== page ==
Cooperation between local churches has long been a hallmark of Baptist identity. Going all the way back to the earliest English Separatists, Baptists have always understood that, though local churches are autonomous, we are better able to accomplish the Great Commission to make disciples of all nations when we partner together. Our history is filled with example after example of local churches that have worked together to fund, train, and send missionaries around the world. In many ways, these precedents are the foundation for the denominational structures that exist today. Whether it is the national convention, the state conventions, or the local associations, all of these entities exist to facilitate the cooperation of like-minded churches for the advancement of the global cause of Christ.
Of course, it goes without saying that the strength and effectiveness of these entities is directly dependent on the participation of local churches. This is particularly true at the level of the local Baptist association; their ministry suffers drastically when local churches do not participate regularly. One factor that has contributed significantly to the weakness of associational ministry is the rise of the mega/multi-site church. The overabundance of people and resources in these churches enables them to operate as independent self-sufficient organisms, essentially negating their need to cooperate with other churches in the area. In my own local association, there is a relatively large church, a megachurch by all comparative measurements, and while their name appears on the association roster, their participation therein is practically nil save a token monthly financial contribution.
Whatever the reasons, when local churches do not participate in the ministry of the local association, all of the churches that partner with that association suffer. Local associations, especially those in more rural areas, have largely become weak, ineffective, and irrelevant due to the widespread apathy that characterizes attitudes in most local Baptist churches. It has come to the point that we might even begin to wonder why these entities still exist and whether they should continue at all. As the Apostle Paul would say, “May it never be!”. The point is that we desperately need to recover the value of local association ministry, and in the space that remains, I would like to highlight just a few of the ways that participation in the local association benefits the local church.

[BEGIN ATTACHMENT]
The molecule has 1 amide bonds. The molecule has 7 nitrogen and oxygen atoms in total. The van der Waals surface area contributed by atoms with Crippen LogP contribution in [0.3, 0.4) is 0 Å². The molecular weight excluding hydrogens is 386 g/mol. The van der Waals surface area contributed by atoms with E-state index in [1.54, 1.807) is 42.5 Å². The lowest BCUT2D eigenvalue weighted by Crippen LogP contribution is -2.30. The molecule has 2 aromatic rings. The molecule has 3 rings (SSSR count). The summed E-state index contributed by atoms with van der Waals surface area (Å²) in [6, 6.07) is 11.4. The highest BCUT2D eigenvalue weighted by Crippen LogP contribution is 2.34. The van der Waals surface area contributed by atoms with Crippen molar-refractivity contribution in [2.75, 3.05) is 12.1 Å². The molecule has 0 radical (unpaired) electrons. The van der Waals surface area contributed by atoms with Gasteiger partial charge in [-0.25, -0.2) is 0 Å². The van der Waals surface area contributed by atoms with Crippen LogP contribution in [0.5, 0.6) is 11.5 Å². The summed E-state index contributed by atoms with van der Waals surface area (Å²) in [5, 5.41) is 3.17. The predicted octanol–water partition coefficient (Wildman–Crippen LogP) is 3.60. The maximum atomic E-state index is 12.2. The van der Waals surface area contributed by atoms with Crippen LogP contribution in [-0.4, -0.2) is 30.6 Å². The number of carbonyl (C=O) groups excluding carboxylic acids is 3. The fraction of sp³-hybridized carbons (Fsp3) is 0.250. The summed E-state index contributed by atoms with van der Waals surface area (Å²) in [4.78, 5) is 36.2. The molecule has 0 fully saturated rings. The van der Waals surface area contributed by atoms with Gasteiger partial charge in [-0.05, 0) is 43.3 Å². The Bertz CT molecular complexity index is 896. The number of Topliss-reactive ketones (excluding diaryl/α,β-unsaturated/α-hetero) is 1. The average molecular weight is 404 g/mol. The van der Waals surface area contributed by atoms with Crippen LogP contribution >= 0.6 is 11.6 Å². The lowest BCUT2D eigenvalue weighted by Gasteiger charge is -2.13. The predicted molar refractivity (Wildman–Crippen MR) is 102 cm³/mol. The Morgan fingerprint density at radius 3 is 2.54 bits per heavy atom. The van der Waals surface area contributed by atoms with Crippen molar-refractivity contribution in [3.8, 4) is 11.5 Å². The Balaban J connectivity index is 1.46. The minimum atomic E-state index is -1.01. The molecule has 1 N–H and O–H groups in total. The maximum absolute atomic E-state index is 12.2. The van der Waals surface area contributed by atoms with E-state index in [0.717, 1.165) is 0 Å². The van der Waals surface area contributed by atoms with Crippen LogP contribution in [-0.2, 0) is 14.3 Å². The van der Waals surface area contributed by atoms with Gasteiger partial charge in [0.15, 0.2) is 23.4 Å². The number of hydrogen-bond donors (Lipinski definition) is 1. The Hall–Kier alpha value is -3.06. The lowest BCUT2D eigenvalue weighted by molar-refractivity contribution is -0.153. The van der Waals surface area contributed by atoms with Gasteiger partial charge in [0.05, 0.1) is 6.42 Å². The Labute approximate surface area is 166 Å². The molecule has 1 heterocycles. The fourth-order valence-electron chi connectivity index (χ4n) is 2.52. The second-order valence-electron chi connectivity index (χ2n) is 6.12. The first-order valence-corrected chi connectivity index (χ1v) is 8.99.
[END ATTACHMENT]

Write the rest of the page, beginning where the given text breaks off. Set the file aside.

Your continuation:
First, the local association provides pastors the opportunity to build relationships with other pastors. More often than not, pastors cannot find the kinds of relationships that sustain long-term ministry success in their own congregations. This should not be the case, of course, but being a pastor can sometimes feel very lonely. Building relationships with other pastors through the local association can help to alleviate that isolation; it is a place where pastors can turn for encouragement, accountability, and mentoring. The latter of these is particularly important for younger first-time pastors. The value of being mentored by seasoned, experienced, faithful pastors is a resource that will bear fruit long after those pastors retire. Older pastors have the opportunity to invest in and influence the next generation of pastors through meaningful self-giving relationships, and the best place for these to develop is through the local association. Or to put it more simply, pastors need each other.